On June 5, the Food Safety and Standards Authority of India (FSSAI) had ordered a pan-India ban on the company's noodles on the ground that these were "unsafe and hazardous" for humans due to the presence of lead, allegedly beyond permissible limits. After a five-month legal battle, Nestle said last Wednesday that the masala version of Maggi noodles will hit the retail shelves as early as this month having cleared all tests ordered by the Bombay High Court at three accredited laboratories. The re-launched popular snack would be exactly the same as it was pre-crisis, and would have the same product formula, Narayanan said, adding: The packaging, however, will not have the line "no-added MSG (monosodium glutamate)" which, too, had become a contentious issue. Referring to the crisis after some tests conducted by the food safety authorities allegedly found more-than-permissible levels of lead and monosodium glutamate (MSG), the Nestle India chief said the MSG in the packs was in its natural form, without additives or taste enhancers. Pointing out that Maggi noodles alone contributed 25-30 percent of the India business, Narayanan said the company will take up extensive marketing campaigns for the product.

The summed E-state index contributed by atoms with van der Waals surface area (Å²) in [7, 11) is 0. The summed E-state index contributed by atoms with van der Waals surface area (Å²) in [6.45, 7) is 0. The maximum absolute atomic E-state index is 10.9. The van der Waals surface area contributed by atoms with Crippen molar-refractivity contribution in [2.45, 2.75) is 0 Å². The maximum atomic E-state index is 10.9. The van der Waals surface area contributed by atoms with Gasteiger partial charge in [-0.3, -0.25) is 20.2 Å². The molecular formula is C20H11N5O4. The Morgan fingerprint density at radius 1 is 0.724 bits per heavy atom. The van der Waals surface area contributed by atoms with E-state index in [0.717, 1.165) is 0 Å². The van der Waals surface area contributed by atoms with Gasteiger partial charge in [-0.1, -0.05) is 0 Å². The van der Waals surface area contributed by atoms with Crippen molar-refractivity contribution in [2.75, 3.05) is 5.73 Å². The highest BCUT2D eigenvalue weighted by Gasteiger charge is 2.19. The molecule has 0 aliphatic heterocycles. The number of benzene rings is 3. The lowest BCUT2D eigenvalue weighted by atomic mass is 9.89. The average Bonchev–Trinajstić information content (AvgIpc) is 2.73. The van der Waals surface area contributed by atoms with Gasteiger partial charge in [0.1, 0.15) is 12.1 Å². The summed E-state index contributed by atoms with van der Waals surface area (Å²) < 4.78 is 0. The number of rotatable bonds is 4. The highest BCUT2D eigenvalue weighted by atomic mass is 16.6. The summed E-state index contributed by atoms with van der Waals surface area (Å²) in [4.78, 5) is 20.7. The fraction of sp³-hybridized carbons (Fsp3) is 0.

The company, in June after the ban order, had incinerated Maggi noodles worth Rs.320 crore as fuel for cement factories. As a result of the whole crisis, Narayanan said, the company's Indian arm suffered around 75 million Swiss francs (nearly Rs.495 crore) worth damages. Prior to the ban, Maggi noodles were being sold at over 4 million outlets in the country, across nearly 500 cities and towns. The relaunched noodles are being currently manufactured at three factories located in Nanjangud (Karnataka), Moga (Punjab) and Bicholim (Goa). For the other two factories of the company in Himachal Pradesh and Uttarakhand, Nestle India is in talks with the authorities, as the states haven't lifted the ban, the company said.
Now what remains to be resolved is the Rs.640-crore class action suit filed by the government for allegedly misleading the public and indulging in unfair trade practices. Responding to a question by IANS on the class action suit, Narayanan said: "It was unfortunate for Nestle to be embroiled in this. We will defend ourselves to the best of our abilities at the consumer court."
This case is scheduled to come up again before the apex consumer court on November 23. The company also said it was open to working with the food safety authorities to upgrade the infrastructure of food quality testing laboratories in the country.